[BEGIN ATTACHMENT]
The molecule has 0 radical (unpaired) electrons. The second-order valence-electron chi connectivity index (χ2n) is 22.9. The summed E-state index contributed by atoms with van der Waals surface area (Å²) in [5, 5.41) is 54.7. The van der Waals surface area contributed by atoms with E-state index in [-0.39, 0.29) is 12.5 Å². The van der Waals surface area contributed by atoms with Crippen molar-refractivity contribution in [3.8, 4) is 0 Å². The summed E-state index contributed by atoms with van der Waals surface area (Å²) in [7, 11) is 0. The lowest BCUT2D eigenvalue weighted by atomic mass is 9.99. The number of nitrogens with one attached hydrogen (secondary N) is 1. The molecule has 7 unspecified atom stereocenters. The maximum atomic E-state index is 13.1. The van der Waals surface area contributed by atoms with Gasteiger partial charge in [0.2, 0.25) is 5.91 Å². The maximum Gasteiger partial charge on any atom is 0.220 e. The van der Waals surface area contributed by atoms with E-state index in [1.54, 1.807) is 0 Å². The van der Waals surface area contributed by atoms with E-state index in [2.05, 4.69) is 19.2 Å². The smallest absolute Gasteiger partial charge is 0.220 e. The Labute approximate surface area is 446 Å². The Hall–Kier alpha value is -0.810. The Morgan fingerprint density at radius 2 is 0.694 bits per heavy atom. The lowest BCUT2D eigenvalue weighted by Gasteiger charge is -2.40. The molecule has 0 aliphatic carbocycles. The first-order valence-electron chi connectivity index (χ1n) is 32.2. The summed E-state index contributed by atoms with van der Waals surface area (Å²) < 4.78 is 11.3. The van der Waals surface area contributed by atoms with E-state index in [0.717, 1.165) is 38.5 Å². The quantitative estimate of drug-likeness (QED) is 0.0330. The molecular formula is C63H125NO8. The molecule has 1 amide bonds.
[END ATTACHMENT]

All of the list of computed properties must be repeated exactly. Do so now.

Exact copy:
The molecule has 0 radical (unpaired) electrons. The second-order valence-electron chi connectivity index (χ2n) is 22.9. The summed E-state index contributed by atoms with van der Waals surface area (Å²) in [5, 5.41) is 54.7. The van der Waals surface area contributed by atoms with E-state index in [-0.39, 0.29) is 12.5 Å². The van der Waals surface area contributed by atoms with Crippen molar-refractivity contribution in [3.8, 4) is 0 Å². The summed E-state index contributed by atoms with van der Waals surface area (Å²) in [7, 11) is 0. The lowest BCUT2D eigenvalue weighted by atomic mass is 9.99. The number of nitrogens with one attached hydrogen (secondary N) is 1. The molecule has 7 unspecified atom stereocenters. The maximum atomic E-state index is 13.1. The van der Waals surface area contributed by atoms with Gasteiger partial charge in [0.2, 0.25) is 5.91 Å². The maximum Gasteiger partial charge on any atom is 0.220 e. The van der Waals surface area contributed by atoms with E-state index in [1.54, 1.807) is 0 Å². The van der Waals surface area contributed by atoms with E-state index in [2.05, 4.69) is 19.2 Å². The smallest absolute Gasteiger partial charge is 0.220 e. The Labute approximate surface area is 446 Å². The Hall–Kier alpha value is -0.810. The Morgan fingerprint density at radius 2 is 0.694 bits per heavy atom. The lowest BCUT2D eigenvalue weighted by Gasteiger charge is -2.40. The molecule has 0 aliphatic carbocycles. The first-order valence-electron chi connectivity index (χ1n) is 32.2. The summed E-state index contributed by atoms with van der Waals surface area (Å²) < 4.78 is 11.3. The van der Waals surface area contributed by atoms with E-state index in [0.717, 1.165) is 38.5 Å². The quantitative estimate of drug-likeness (QED) is 0.0330. The molecular formula is C63H125NO8. The molecule has 1 amide bonds.